The Limits of Appealing to Disgust

In Victor Kumar & Nina Strohminger (eds.), The Moral Psychology of Disgust. Rowman & Littlefield International. pp. 151-170 (2018)
  Copy   BIBTEX


The rhetoric of disgust is common in moral discourse and political propaganda. Some believe it's pernicious, for it convinces without evidence. But scientific research now suggests that disgust is typically an effect, not a cause, of moral judgment. At best the emotion on its own only sometimes slightly amplifies a moral belief one already has. Appeals to disgust are thus dialectically unhelpful in discourse that seeks to convince. When opponents of abortion use repulsive images to make their case, they convince few, even if they rally their base. When champions of animal rights show graphic depictions of the torturous conditions of animals in factory farms, they convince only those previously ignorant of the severity of such conditions. Ultimately, disgust may be less pernicious than it is useless.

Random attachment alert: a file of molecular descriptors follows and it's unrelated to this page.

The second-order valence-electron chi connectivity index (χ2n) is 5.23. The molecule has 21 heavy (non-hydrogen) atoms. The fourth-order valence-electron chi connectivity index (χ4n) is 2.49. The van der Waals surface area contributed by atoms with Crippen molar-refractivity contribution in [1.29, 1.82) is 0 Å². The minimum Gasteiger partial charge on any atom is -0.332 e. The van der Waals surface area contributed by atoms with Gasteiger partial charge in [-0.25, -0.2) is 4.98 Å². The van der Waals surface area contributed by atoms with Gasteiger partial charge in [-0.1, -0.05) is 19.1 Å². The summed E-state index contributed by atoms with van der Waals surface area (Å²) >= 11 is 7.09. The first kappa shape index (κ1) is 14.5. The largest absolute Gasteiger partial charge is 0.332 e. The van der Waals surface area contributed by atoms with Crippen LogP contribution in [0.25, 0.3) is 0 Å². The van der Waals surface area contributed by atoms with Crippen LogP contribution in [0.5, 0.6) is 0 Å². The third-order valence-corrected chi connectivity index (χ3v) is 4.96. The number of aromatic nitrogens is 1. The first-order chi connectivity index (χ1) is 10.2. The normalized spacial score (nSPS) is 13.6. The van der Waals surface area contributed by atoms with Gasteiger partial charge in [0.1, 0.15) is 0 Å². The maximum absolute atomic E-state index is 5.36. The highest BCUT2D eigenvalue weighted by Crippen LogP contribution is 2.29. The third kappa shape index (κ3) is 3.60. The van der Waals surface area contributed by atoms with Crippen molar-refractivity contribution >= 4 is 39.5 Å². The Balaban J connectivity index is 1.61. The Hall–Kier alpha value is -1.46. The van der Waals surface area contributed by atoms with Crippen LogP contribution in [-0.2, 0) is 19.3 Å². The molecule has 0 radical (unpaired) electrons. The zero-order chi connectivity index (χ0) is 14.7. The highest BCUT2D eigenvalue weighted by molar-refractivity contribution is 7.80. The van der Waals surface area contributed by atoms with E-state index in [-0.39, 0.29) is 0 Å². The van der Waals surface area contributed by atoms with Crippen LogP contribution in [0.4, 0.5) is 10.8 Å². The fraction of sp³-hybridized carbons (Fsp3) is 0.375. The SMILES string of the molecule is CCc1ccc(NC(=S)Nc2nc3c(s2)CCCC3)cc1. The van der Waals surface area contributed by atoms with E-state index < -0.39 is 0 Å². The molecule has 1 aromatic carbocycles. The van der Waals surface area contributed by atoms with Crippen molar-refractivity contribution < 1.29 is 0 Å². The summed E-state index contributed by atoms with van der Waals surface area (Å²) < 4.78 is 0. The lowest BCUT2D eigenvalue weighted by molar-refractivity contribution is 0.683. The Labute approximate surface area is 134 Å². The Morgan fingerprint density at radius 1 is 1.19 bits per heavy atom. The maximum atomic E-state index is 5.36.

Author's Profile

Joshua May
University of Alabama, Birmingham


Added to PP

773 (#1,556)

6 months
183 (#77,488)

Historical graph of downloads since first upload
This graph includes both downloads from PhilArchive and clicks on external links on PhilPapers.
How can I increase my downloads?